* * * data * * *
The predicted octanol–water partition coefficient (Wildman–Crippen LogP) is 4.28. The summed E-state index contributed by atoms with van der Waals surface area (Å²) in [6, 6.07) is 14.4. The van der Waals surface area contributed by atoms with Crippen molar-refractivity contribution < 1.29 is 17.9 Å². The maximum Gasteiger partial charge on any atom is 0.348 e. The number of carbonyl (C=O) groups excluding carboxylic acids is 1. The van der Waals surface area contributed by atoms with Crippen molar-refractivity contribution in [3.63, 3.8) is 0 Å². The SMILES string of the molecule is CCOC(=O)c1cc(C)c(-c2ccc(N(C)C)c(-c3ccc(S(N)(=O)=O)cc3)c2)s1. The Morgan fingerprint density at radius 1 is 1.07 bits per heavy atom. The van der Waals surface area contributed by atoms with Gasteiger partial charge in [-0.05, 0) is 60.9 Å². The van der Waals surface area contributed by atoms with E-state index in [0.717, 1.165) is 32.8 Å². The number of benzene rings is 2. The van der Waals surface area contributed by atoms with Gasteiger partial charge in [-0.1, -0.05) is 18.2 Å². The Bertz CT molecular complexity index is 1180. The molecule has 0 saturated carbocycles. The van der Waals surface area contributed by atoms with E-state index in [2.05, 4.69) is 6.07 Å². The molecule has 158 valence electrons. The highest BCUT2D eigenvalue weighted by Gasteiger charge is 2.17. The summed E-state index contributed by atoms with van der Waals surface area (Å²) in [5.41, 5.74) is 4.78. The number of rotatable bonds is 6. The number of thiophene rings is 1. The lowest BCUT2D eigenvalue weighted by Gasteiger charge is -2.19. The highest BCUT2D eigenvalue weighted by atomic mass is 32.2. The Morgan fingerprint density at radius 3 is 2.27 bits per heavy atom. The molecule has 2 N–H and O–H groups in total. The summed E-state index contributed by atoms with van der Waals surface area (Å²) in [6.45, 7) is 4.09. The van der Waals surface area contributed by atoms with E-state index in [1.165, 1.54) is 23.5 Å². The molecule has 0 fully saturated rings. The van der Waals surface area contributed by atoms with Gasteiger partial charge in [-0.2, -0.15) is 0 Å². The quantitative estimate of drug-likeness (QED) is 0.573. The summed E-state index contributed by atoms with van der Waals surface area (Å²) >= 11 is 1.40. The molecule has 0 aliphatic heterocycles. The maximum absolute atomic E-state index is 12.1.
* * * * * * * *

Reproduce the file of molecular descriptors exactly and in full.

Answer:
The predicted octanol–water partition coefficient (Wildman–Crippen LogP) is 4.28. The summed E-state index contributed by atoms with van der Waals surface area (Å²) in [6, 6.07) is 14.4. The van der Waals surface area contributed by atoms with Crippen molar-refractivity contribution < 1.29 is 17.9 Å². The maximum Gasteiger partial charge on any atom is 0.348 e. The number of carbonyl (C=O) groups excluding carboxylic acids is 1. The van der Waals surface area contributed by atoms with Crippen molar-refractivity contribution in [3.63, 3.8) is 0 Å². The SMILES string of the molecule is CCOC(=O)c1cc(C)c(-c2ccc(N(C)C)c(-c3ccc(S(N)(=O)=O)cc3)c2)s1. The Morgan fingerprint density at radius 1 is 1.07 bits per heavy atom. The van der Waals surface area contributed by atoms with Gasteiger partial charge in [-0.05, 0) is 60.9 Å². The van der Waals surface area contributed by atoms with E-state index in [0.717, 1.165) is 32.8 Å². The number of benzene rings is 2. The van der Waals surface area contributed by atoms with Gasteiger partial charge in [-0.1, -0.05) is 18.2 Å². The Bertz CT molecular complexity index is 1180. The molecule has 0 saturated carbocycles. The van der Waals surface area contributed by atoms with E-state index in [2.05, 4.69) is 6.07 Å². The molecule has 158 valence electrons. The highest BCUT2D eigenvalue weighted by Gasteiger charge is 2.17. The summed E-state index contributed by atoms with van der Waals surface area (Å²) in [5.41, 5.74) is 4.78. The number of rotatable bonds is 6. The number of thiophene rings is 1. The lowest BCUT2D eigenvalue weighted by Gasteiger charge is -2.19. The highest BCUT2D eigenvalue weighted by atomic mass is 32.2. The Morgan fingerprint density at radius 3 is 2.27 bits per heavy atom. The molecule has 2 N–H and O–H groups in total. The summed E-state index contributed by atoms with van der Waals surface area (Å²) in [6.45, 7) is 4.09. The van der Waals surface area contributed by atoms with E-state index in [1.165, 1.54) is 23.5 Å². The molecule has 0 fully saturated rings. The van der Waals surface area contributed by atoms with Gasteiger partial charge in [-0.2, -0.15) is 0 Å². The quantitative estimate of drug-likeness (QED) is 0.573. The summed E-state index contributed by atoms with van der Waals surface area (Å²) >= 11 is 1.40. The molecule has 0 aliphatic heterocycles. The maximum absolute atomic E-state index is 12.1.